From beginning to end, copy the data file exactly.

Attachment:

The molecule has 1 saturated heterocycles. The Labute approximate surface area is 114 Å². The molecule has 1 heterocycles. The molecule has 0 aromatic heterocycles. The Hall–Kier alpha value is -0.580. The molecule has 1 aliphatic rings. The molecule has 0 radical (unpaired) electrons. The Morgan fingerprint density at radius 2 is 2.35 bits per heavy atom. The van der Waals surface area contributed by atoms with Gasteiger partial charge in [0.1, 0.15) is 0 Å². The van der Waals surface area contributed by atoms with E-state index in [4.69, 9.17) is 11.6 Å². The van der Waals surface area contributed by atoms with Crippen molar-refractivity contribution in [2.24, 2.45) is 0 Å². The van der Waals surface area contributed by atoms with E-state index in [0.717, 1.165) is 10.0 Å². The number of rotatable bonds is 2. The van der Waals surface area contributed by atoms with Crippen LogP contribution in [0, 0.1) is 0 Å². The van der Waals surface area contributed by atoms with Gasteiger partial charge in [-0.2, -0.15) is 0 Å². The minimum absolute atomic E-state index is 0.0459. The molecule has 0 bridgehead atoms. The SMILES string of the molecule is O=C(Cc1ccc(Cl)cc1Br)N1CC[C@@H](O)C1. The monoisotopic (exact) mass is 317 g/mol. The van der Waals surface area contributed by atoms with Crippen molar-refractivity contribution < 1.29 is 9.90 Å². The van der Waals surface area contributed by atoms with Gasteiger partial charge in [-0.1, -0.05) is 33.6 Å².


The molecule has 1 saturated heterocycles. The Labute approximate surface area is 114 Å². The molecule has 1 heterocycles. The molecule has 0 aromatic heterocycles. The Hall–Kier alpha value is -0.580. The molecule has 1 aliphatic rings. The molecule has 0 radical (unpaired) electrons. The Morgan fingerprint density at radius 2 is 2.35 bits per heavy atom. The van der Waals surface area contributed by atoms with Gasteiger partial charge in [0.1, 0.15) is 0 Å². The van der Waals surface area contributed by atoms with E-state index in [4.69, 9.17) is 11.6 Å². The van der Waals surface area contributed by atoms with Crippen molar-refractivity contribution in [2.24, 2.45) is 0 Å². The van der Waals surface area contributed by atoms with E-state index in [0.717, 1.165) is 10.0 Å². The number of rotatable bonds is 2. The van der Waals surface area contributed by atoms with Crippen LogP contribution in [0, 0.1) is 0 Å². The van der Waals surface area contributed by atoms with Gasteiger partial charge in [-0.2, -0.15) is 0 Å². The minimum absolute atomic E-state index is 0.0459. The molecule has 0 bridgehead atoms. The SMILES string of the molecule is O=C(Cc1ccc(Cl)cc1Br)N1CC[C@@H](O)C1. The monoisotopic (exact) mass is 317 g/mol. The van der Waals surface area contributed by atoms with Crippen molar-refractivity contribution < 1.29 is 9.90 Å². The van der Waals surface area contributed by atoms with Gasteiger partial charge in [-0.1, -0.05) is 33.6 Å².